How an Employment Social Enterprise Can Help Address Homelessness

Addressing homelessness is more important than ever, as millions of people are unemployed because of COVID-19.

COVID-19 has been a crisis within a crisis for our neighbors who are experiencing homelessness. Homelessness is, in large part, a health crisis. COVID-19 is another comorbidity that requires immediate triage while the development of long-term housing solutions continues.

In 2019, prior to the pandemic, according to the point-in-time count conducted by the Los Angeles Homeless Services Authority, more than 66,000 people in Los Angeles County were experiencing homelessness—a 12.7% rise from the previous year’s count. Investments supported by Proposition HHH and Measure H by Los Angeles taxpayers in 2016 and 2017 are making a difference—on average, 207 people exit homelessness every day.

But sadly, an additional 227 become homeless. We are going in the wrong direction.

We now are seeing the impact of COVID-19 on the homeless community. Although a point-in-time count will not be conducted this year due to social distancing and public health concerns, anecdotal evidence and observation suggest that the number of homeless individuals is increasing dramatically. Both Los Angeles and Orange County reported record numbers of deaths of people experiencing homelessness in 2020. While the virus may not be the direct cause of this increase, these deaths are no doubt an indicator of the increasing number of homeless individuals on our streets.

Beginning in spring 2020, counties and cities launched outreach programs and teams to perform wellness checks, and some distributed smartphones so individuals could have access to telemedicine. Free testing for COVID-19 was brought directly to areas such as the Skid Row neighborhood in Downtown Los Angeles. Trailers were sent throughout the State of California to provide places for people to isolate.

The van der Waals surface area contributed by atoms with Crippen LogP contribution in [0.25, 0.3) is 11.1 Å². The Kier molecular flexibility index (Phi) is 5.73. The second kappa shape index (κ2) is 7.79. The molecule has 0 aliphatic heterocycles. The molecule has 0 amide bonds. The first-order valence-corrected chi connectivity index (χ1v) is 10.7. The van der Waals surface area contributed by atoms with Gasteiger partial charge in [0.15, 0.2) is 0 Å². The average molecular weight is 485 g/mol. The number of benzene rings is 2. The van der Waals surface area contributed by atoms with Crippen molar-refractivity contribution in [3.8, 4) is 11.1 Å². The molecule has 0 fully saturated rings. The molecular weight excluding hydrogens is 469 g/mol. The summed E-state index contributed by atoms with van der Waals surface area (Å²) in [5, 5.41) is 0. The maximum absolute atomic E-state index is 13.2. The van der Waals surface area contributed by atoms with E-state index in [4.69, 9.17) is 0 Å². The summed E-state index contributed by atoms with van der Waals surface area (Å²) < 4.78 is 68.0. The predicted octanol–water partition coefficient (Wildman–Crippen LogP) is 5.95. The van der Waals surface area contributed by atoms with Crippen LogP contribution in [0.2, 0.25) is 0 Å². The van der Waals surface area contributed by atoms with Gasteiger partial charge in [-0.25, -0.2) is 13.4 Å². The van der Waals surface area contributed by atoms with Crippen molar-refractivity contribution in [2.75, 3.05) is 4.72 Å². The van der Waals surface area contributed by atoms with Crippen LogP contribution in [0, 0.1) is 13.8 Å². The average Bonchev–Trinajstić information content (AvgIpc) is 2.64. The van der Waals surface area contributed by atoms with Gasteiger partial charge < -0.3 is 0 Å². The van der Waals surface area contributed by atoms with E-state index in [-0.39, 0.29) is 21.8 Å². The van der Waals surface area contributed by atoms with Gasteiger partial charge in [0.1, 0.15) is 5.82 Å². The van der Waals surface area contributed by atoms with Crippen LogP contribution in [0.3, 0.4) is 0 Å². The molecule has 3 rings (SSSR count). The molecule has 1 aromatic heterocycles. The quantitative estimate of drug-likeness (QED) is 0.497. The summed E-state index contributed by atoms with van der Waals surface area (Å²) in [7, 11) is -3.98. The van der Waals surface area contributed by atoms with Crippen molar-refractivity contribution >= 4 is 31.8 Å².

Industries such as retail trade, food services, and hospitality account for 51% of the COVID-related mass layoffs in California.

The most talked about response has been Project Roomkey, a statewide prevention strategy to ensure the safety of the most vulnerable unhoused residents—seniors over 65 or those who have underlying conditions that compromise their immunity. In Los Angeles County, it is reported that so far more than 6,000 people stayed safe while utilizing more than 4,000 otherwise empty rooms in 37 hotels as a result of this program.

Los Angeles service providers running the sites turned to Chrysalis clients to staff many of the Project Roomkey hotels. Hiring partnerships with an employment social enterprise such as Chrysalis is an example of how we can keep our community healthy and economically stable. The more someone has access to employment opportunities with a living wage or above, the better we will be able to recover from this COVID economy and lessen homelessness. If we look back at what has been happening and reported in the past few years, we can forecast that a focus on employment is going to be very important to helping people get through the COVID recession.